On May 24, 1844, the painter and inventor Samuel F.B. Morse took center stage among a group gathered in the U.S. Supreme Court chambers, housed at that time in the Capitol basement. Morse was demonstrating his electromagnetic telegraph to mark the official launch of a pathfinding service that reached 30 miles, from Washington to Baltimore. He clicked out dots and dashes to spell a Bible quote chosen by the daughter of the U.S. patent commissioner: “What hath God wrought.”
Sending and receiving a telegram required a code-skilled operator, who could transmit 30 characters per minute. Another operator on the other end was needed to translate the code, and unless the recipient came to the Baltimore train station a courier would be needed to hand deliver the message.
Thirty-two years later Alexander Graham Bell shouted into a mouthpiece: “Mr. Watson, come here—I want to see you.” It was an iconic moment that yielded another of history’s most famous quotes. The world press corps, on the other hand, paid no attention to whatever was said by the first shopper who prowled grocery aisles while conversing, by cell phone, with someone on the other side of the earth. Such is technological progress. Such are ever-higher expectations for the next gizmo.
Such is the easy danger of not paying enough attention to how new technology impacts society.
Technology’s great, obvious impact has been upon life’s most precious commodity, time. Only a few generations ago our ancestors worked long hours, six days a week, often in dangerous settings. Most, whether working a dangerous job or not, did not live long enough or well enough to enjoy retire- ment. Today’s exploding entertainment and sports industries, plugged-in internet lifestyle, and freedom for both household partners to get out and enter the workforce all derive from “spare” time provided by technology. How ironic that as tech- nology delivers more and more hours and days for us to use as we wish, technology also is about to deliver the greatest socioeconomic conundrum of the century. Citizens of the de- veloped world will have too much spare time and not enough hours on the job. Society will need to adapt. Eventually we will need to reinvent our relationship with the workplace— wherever and whatever the workplace might be.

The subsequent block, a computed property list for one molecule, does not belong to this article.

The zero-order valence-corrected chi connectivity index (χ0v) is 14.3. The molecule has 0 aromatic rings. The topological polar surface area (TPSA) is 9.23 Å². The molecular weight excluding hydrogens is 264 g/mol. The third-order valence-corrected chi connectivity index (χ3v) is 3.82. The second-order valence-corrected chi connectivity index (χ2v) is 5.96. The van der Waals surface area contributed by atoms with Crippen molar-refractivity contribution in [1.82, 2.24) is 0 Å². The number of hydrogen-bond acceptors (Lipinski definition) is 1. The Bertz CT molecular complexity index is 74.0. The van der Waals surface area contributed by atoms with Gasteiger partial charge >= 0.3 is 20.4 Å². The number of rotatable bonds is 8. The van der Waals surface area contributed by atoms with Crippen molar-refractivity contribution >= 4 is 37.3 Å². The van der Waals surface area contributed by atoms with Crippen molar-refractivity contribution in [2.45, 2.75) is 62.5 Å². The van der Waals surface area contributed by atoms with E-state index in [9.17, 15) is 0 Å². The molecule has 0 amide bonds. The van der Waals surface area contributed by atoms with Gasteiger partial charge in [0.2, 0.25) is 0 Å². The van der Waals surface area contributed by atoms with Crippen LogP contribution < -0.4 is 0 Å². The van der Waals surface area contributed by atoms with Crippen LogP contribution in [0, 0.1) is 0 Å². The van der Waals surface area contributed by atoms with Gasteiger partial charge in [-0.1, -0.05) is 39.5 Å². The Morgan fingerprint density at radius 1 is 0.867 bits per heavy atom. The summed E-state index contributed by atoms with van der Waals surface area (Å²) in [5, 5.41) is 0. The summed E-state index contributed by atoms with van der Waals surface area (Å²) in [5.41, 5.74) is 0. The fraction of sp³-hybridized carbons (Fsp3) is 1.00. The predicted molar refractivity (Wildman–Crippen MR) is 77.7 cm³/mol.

This is not science fiction. It is our genuine challenge. The transition’s fully realized phase—when traditional “un- employment” reaches such a large, sustained number as to make the word meaningless—lies somewhere over the hori- zon. We have no real idea how far into the future, anymore than Samuel F.B. Morse knew that three decades after he set wires to clicking, Alexander Graham Bell would set wires to talking. The leap from Bell to the internet took more than another century. Predicting the arrival date of massive tech- nological impact is futile, but predicting its certainty is easy. This time-shifting upheaval will happen. It already has begun, even if many have chosen to label the cause as “globaliza- tion” or ignore it altogether behind the blinders of ideology and politics. Fact is, we live today on the leading edge of The TechnologIcal ImperaTIve.
When facing such a visionary challenge (meaning its most powerful consequences won’t happen tomorrow or the next day), it is tempting to set the proactive response aside in favor of the spectator approach. What we are facing, after all, is one of those irreversible consequences of technological progress. The challenge, however, is not to reverse the irreversible, but, as always, to find the best path toward coexisting with, and even flourishing amid, a new era’s reality. The positive here is familiar and obvious—still more “spare” time, though even I do not foresee technology adding a 25th hour to humanity’s days. The negatives (or the challenges, I prefer to say) are huge, spanning the spectrum of socioeconomic wants and needs and the structure of society itself. Clearly, the way most of us “make a living” will need redefining. Clearly, quality of life will become a dominant issue in the opposite of the way it was for, say, a coal miner who rarely saw daylight and was too tired to enjoy it when he did. Clearly, proponents of Big Brother statism in one form or another will seek to win out in competition for hearts and minds as society seeks to find its best way to cope, organically, with a new world that even Columbus could not have imagined.